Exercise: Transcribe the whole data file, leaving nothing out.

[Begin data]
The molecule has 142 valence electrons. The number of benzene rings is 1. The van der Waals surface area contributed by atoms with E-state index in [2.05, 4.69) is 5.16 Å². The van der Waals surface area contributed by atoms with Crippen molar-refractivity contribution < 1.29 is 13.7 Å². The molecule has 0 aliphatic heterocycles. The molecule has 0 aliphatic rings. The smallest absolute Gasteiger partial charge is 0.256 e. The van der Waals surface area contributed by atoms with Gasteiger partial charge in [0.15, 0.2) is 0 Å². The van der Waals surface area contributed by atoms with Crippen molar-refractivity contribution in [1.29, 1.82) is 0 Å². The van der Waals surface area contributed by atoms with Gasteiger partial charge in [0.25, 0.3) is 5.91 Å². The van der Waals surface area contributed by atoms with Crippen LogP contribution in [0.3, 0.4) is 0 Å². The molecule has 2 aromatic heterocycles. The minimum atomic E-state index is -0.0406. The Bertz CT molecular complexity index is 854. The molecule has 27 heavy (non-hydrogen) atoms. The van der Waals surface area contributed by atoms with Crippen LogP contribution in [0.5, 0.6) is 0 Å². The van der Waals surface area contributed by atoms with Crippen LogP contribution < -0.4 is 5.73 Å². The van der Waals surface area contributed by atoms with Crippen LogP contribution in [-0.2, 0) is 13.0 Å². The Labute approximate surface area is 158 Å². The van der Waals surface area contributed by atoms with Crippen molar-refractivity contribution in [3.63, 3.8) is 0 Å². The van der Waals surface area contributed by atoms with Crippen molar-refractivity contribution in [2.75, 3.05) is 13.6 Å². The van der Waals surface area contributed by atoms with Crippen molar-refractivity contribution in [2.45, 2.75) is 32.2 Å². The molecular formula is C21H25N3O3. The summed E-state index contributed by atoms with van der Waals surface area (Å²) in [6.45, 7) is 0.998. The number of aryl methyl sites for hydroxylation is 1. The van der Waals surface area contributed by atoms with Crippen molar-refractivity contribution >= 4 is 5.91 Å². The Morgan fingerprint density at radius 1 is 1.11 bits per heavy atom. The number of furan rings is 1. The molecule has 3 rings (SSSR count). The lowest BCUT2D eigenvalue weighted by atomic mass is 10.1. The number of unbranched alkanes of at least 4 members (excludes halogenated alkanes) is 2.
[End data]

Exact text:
The molecule has 142 valence electrons. The number of benzene rings is 1. The van der Waals surface area contributed by atoms with E-state index in [2.05, 4.69) is 5.16 Å². The van der Waals surface area contributed by atoms with Crippen molar-refractivity contribution < 1.29 is 13.7 Å². The molecule has 0 aliphatic heterocycles. The molecule has 0 aliphatic rings. The smallest absolute Gasteiger partial charge is 0.256 e. The van der Waals surface area contributed by atoms with Gasteiger partial charge in [0.15, 0.2) is 0 Å². The van der Waals surface area contributed by atoms with Crippen molar-refractivity contribution in [1.29, 1.82) is 0 Å². The van der Waals surface area contributed by atoms with Gasteiger partial charge in [0.25, 0.3) is 5.91 Å². The van der Waals surface area contributed by atoms with Crippen LogP contribution in [0.3, 0.4) is 0 Å². The molecule has 2 aromatic heterocycles. The minimum atomic E-state index is -0.0406. The Bertz CT molecular complexity index is 854. The molecule has 27 heavy (non-hydrogen) atoms. The van der Waals surface area contributed by atoms with Crippen LogP contribution in [0.5, 0.6) is 0 Å². The van der Waals surface area contributed by atoms with Crippen LogP contribution < -0.4 is 5.73 Å². The van der Waals surface area contributed by atoms with Crippen LogP contribution in [-0.2, 0) is 13.0 Å². The Labute approximate surface area is 158 Å². The van der Waals surface area contributed by atoms with Crippen molar-refractivity contribution in [3.63, 3.8) is 0 Å². The van der Waals surface area contributed by atoms with Crippen molar-refractivity contribution in [2.75, 3.05) is 13.6 Å². The van der Waals surface area contributed by atoms with Crippen molar-refractivity contribution in [2.45, 2.75) is 32.2 Å². The molecular formula is C21H25N3O3. The summed E-state index contributed by atoms with van der Waals surface area (Å²) in [6.45, 7) is 0.998. The number of aryl methyl sites for hydroxylation is 1. The van der Waals surface area contributed by atoms with Crippen molar-refractivity contribution >= 4 is 5.91 Å². The Morgan fingerprint density at radius 1 is 1.11 bits per heavy atom. The number of furan rings is 1. The molecule has 3 rings (SSSR count). The lowest BCUT2D eigenvalue weighted by atomic mass is 10.1. The number of unbranched alkanes of at least 4 members (excludes halogenated alkanes) is 2.